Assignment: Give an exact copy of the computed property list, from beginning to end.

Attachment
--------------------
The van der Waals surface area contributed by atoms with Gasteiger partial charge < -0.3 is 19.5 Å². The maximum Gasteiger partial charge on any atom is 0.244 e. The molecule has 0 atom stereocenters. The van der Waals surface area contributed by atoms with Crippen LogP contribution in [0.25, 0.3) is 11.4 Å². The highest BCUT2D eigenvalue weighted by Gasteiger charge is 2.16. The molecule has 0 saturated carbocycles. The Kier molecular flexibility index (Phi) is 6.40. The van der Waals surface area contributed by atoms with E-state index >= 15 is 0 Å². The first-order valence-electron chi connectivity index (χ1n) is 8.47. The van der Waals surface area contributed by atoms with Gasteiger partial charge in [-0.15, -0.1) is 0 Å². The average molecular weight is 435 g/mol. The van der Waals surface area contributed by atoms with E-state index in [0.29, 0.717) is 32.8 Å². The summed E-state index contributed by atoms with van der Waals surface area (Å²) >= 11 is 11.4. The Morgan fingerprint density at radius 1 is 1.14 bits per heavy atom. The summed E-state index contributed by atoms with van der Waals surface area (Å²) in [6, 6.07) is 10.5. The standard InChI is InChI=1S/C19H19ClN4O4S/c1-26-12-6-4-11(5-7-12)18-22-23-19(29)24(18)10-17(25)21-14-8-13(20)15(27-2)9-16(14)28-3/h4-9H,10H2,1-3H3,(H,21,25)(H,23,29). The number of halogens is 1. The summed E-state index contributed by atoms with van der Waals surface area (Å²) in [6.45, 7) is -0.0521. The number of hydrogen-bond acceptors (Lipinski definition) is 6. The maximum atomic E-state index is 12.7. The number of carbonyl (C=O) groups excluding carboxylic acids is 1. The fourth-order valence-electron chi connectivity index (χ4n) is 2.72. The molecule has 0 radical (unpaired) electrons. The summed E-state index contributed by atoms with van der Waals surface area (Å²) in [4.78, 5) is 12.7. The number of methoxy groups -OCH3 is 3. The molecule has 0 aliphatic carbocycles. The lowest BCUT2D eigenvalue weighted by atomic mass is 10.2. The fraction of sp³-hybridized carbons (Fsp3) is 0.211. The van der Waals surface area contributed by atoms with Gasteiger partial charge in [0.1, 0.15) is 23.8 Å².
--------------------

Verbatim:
The van der Waals surface area contributed by atoms with Gasteiger partial charge < -0.3 is 19.5 Å². The maximum Gasteiger partial charge on any atom is 0.244 e. The molecule has 0 atom stereocenters. The van der Waals surface area contributed by atoms with Crippen LogP contribution in [0.25, 0.3) is 11.4 Å². The highest BCUT2D eigenvalue weighted by Gasteiger charge is 2.16. The molecule has 0 saturated carbocycles. The Kier molecular flexibility index (Phi) is 6.40. The van der Waals surface area contributed by atoms with E-state index >= 15 is 0 Å². The first-order valence-electron chi connectivity index (χ1n) is 8.47. The van der Waals surface area contributed by atoms with Gasteiger partial charge in [-0.15, -0.1) is 0 Å². The average molecular weight is 435 g/mol. The van der Waals surface area contributed by atoms with E-state index in [0.29, 0.717) is 32.8 Å². The summed E-state index contributed by atoms with van der Waals surface area (Å²) >= 11 is 11.4. The Morgan fingerprint density at radius 1 is 1.14 bits per heavy atom. The summed E-state index contributed by atoms with van der Waals surface area (Å²) in [6, 6.07) is 10.5. The standard InChI is InChI=1S/C19H19ClN4O4S/c1-26-12-6-4-11(5-7-12)18-22-23-19(29)24(18)10-17(25)21-14-8-13(20)15(27-2)9-16(14)28-3/h4-9H,10H2,1-3H3,(H,21,25)(H,23,29). The number of halogens is 1. The summed E-state index contributed by atoms with van der Waals surface area (Å²) in [6.45, 7) is -0.0521. The number of hydrogen-bond acceptors (Lipinski definition) is 6. The maximum atomic E-state index is 12.7. The number of carbonyl (C=O) groups excluding carboxylic acids is 1. The fourth-order valence-electron chi connectivity index (χ4n) is 2.72. The molecule has 0 radical (unpaired) electrons. The summed E-state index contributed by atoms with van der Waals surface area (Å²) in [4.78, 5) is 12.7. The number of methoxy groups -OCH3 is 3. The molecule has 0 aliphatic carbocycles. The lowest BCUT2D eigenvalue weighted by atomic mass is 10.2. The fraction of sp³-hybridized carbons (Fsp3) is 0.211. The van der Waals surface area contributed by atoms with Gasteiger partial charge in [0.1, 0.15) is 23.8 Å².